Menu +

Category: Cost Contribution Arrangements

A Cost Contribution Arrangement (CCA) is a framework agreed among business enterprises to share the costs and risks of developing, producing or obtaining assets, services, or rights, and to determine the nature and extent of the interests of each participant in those assets, services, or rights.

A CCA is a contractual arrangement rather than necessarily a distinct juridical entity or permanent establishment of the participants. In a CCA, each participant’s proportionate share of the overall contributions to the arrangement will be consistent with the participant’s proportionate share of the overall expected benefits to be received under the arrangement.

While Cost Contribution Arrangements for research and development of intangible property are perhaps most interesting, CCAs need not be limited to such activities. CCAs could exist for any joint funding or sharing of costs and risks, for developing or acquiring property or for obtaining services.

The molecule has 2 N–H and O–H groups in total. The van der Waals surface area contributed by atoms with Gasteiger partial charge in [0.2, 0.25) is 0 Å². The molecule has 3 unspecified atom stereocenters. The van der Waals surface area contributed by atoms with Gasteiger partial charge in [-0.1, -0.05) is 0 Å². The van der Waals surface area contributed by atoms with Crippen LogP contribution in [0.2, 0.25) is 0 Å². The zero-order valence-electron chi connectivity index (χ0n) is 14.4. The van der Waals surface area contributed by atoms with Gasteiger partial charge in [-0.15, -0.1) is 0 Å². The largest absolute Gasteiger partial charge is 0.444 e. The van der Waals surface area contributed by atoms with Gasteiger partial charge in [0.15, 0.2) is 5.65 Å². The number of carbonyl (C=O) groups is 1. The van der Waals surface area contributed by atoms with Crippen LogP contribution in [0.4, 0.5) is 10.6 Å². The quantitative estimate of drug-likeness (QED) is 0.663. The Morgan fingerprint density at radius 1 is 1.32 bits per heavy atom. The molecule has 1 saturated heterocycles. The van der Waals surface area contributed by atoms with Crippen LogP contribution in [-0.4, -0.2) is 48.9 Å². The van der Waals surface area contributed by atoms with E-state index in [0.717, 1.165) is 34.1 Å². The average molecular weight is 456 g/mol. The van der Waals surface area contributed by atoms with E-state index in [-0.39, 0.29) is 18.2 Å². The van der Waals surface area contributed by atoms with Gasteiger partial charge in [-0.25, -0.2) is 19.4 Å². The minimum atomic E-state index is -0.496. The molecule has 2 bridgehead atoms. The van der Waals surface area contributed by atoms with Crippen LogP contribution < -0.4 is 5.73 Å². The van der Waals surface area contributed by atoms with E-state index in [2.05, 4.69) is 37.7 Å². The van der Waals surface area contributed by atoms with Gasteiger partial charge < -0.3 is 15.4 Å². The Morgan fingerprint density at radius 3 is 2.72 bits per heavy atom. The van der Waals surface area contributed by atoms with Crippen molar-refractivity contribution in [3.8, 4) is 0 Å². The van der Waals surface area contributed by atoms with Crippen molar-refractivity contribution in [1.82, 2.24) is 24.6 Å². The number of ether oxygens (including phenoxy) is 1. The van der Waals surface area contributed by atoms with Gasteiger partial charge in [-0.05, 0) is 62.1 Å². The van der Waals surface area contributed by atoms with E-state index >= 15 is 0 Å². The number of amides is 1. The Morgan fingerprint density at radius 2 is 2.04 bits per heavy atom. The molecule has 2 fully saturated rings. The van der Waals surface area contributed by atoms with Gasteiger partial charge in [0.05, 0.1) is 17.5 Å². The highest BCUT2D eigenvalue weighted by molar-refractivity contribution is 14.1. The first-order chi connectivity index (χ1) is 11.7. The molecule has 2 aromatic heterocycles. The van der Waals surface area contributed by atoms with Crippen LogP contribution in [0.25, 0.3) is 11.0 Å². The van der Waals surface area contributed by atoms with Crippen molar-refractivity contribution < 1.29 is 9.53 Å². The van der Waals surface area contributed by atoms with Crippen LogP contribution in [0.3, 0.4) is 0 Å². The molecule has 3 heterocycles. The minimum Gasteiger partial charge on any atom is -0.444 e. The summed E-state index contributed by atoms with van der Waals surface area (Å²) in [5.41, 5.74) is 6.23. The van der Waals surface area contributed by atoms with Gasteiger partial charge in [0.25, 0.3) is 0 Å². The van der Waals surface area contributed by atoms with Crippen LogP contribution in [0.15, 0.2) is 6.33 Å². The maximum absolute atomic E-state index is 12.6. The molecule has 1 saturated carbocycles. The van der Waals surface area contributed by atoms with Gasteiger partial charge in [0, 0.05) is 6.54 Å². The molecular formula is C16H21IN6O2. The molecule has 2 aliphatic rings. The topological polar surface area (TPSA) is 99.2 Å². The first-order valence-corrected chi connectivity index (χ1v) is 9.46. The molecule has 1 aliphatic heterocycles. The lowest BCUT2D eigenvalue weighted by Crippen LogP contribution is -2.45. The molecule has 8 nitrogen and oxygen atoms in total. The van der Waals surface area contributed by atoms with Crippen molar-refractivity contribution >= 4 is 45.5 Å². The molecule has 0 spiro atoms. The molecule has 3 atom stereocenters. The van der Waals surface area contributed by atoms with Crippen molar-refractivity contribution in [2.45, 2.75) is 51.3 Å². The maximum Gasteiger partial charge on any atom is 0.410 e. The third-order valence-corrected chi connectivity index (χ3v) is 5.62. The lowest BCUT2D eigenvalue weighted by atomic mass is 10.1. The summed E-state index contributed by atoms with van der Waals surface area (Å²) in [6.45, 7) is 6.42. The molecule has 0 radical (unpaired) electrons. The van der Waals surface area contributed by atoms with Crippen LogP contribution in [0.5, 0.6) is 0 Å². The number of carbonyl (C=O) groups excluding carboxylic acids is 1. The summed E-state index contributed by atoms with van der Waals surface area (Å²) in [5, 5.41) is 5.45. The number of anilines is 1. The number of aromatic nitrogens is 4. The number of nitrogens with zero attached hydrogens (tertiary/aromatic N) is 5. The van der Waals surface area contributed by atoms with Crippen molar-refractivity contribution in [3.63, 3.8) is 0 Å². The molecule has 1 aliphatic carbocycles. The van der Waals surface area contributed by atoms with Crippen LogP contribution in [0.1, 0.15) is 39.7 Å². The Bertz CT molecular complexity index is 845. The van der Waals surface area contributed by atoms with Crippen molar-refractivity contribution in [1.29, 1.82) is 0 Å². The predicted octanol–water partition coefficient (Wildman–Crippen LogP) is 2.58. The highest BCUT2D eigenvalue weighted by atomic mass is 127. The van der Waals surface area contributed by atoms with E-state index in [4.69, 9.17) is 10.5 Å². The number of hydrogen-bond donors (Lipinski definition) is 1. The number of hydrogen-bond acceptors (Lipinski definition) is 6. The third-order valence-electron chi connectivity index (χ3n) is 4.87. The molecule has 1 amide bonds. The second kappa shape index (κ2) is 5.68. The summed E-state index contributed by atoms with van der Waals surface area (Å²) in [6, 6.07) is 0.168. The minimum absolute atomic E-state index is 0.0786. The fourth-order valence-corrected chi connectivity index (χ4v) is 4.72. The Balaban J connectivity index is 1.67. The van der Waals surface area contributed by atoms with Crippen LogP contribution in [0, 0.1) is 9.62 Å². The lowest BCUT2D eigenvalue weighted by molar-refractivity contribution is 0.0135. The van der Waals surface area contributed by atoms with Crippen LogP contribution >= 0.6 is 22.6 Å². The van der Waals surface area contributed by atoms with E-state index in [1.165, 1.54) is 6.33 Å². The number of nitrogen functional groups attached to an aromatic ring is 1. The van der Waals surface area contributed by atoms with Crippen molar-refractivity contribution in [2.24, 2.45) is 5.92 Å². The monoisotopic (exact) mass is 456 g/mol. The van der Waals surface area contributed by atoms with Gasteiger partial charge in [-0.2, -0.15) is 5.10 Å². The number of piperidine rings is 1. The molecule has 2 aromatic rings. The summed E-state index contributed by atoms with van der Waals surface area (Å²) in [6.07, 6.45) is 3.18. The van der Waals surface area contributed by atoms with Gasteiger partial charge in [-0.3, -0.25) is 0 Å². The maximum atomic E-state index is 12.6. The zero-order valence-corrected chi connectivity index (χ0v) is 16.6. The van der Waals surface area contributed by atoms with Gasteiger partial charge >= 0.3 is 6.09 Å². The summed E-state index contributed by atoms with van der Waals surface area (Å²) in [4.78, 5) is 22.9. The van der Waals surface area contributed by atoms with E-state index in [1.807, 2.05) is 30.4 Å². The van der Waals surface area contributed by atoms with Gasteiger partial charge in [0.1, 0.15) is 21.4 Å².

See on this issue TPG 2017, Chapter VIII

US vs Medtronic, August 2018, U.S. Court of Appeals, Case No: 17-1866

In this case the IRS was of the opinion, that Medtronic erred in allocating the profit earned from its devises and leads between its businesses located in the United States and its device manufacturer in Puerto Rico. To determine the arm’s length price for Medtronic’s intercompany licensing agreements the comparable profits method was therefor applied by the IRS, rather than the comparable uncontrolled transaction (CUT) used by Medtronic. Medtronic brought the case to the Tax […]